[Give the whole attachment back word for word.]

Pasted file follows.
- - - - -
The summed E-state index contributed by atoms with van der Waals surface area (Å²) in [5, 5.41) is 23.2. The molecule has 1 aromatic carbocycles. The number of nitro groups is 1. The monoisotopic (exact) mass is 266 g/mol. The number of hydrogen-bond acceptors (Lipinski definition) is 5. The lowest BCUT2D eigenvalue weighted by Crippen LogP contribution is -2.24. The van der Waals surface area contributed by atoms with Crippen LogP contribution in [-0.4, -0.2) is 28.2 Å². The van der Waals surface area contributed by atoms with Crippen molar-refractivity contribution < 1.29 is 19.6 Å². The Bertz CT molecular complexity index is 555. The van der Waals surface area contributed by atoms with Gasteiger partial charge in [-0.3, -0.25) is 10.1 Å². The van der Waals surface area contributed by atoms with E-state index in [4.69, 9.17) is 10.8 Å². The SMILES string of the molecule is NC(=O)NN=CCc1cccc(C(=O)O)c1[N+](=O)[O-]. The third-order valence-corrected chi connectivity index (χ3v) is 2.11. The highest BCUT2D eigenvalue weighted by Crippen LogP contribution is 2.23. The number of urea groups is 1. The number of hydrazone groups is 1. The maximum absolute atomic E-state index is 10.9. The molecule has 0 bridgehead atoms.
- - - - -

The summed E-state index contributed by atoms with van der Waals surface area (Å²) in [5, 5.41) is 23.2. The molecule has 1 aromatic carbocycles. The number of nitro groups is 1. The monoisotopic (exact) mass is 266 g/mol. The number of hydrogen-bond acceptors (Lipinski definition) is 5. The lowest BCUT2D eigenvalue weighted by Crippen LogP contribution is -2.24. The van der Waals surface area contributed by atoms with Crippen LogP contribution in [-0.4, -0.2) is 28.2 Å². The van der Waals surface area contributed by atoms with Crippen molar-refractivity contribution < 1.29 is 19.6 Å². The Bertz CT molecular complexity index is 555. The van der Waals surface area contributed by atoms with Gasteiger partial charge in [-0.3, -0.25) is 10.1 Å². The van der Waals surface area contributed by atoms with E-state index in [4.69, 9.17) is 10.8 Å². The SMILES string of the molecule is NC(=O)NN=CCc1cccc(C(=O)O)c1[N+](=O)[O-]. The third-order valence-corrected chi connectivity index (χ3v) is 2.11. The highest BCUT2D eigenvalue weighted by Crippen LogP contribution is 2.23. The number of urea groups is 1. The number of hydrazone groups is 1. The maximum absolute atomic E-state index is 10.9. The molecule has 0 bridgehead atoms.